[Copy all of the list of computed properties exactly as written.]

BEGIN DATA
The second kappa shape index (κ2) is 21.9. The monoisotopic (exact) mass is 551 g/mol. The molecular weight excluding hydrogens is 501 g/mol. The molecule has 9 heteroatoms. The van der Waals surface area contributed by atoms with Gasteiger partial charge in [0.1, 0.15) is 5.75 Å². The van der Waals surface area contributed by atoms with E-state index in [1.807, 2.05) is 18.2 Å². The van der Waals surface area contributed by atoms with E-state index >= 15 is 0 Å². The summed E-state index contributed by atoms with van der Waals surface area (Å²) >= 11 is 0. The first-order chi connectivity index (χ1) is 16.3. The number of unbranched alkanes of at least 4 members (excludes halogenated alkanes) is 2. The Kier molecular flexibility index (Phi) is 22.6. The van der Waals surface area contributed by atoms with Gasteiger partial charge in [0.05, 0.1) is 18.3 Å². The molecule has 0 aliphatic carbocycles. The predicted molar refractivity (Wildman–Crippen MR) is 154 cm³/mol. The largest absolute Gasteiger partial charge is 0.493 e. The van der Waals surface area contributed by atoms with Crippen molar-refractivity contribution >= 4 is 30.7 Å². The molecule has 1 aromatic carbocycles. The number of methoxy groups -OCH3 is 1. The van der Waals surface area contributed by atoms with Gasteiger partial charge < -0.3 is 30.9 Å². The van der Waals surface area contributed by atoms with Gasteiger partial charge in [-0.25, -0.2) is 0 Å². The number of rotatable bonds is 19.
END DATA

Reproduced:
The second kappa shape index (κ2) is 21.9. The monoisotopic (exact) mass is 551 g/mol. The molecular weight excluding hydrogens is 501 g/mol. The molecule has 9 heteroatoms. The van der Waals surface area contributed by atoms with Gasteiger partial charge in [0.1, 0.15) is 5.75 Å². The van der Waals surface area contributed by atoms with E-state index in [1.807, 2.05) is 18.2 Å². The van der Waals surface area contributed by atoms with E-state index >= 15 is 0 Å². The summed E-state index contributed by atoms with van der Waals surface area (Å²) >= 11 is 0. The first-order chi connectivity index (χ1) is 16.3. The number of unbranched alkanes of at least 4 members (excludes halogenated alkanes) is 2. The Kier molecular flexibility index (Phi) is 22.6. The van der Waals surface area contributed by atoms with Gasteiger partial charge in [0.05, 0.1) is 18.3 Å². The molecule has 0 aliphatic carbocycles. The predicted molar refractivity (Wildman–Crippen MR) is 154 cm³/mol. The largest absolute Gasteiger partial charge is 0.493 e. The van der Waals surface area contributed by atoms with Crippen molar-refractivity contribution >= 4 is 30.7 Å². The molecule has 1 aromatic carbocycles. The number of methoxy groups -OCH3 is 1. The van der Waals surface area contributed by atoms with Gasteiger partial charge < -0.3 is 30.9 Å². The van der Waals surface area contributed by atoms with Gasteiger partial charge in [-0.25, -0.2) is 0 Å². The number of rotatable bonds is 19.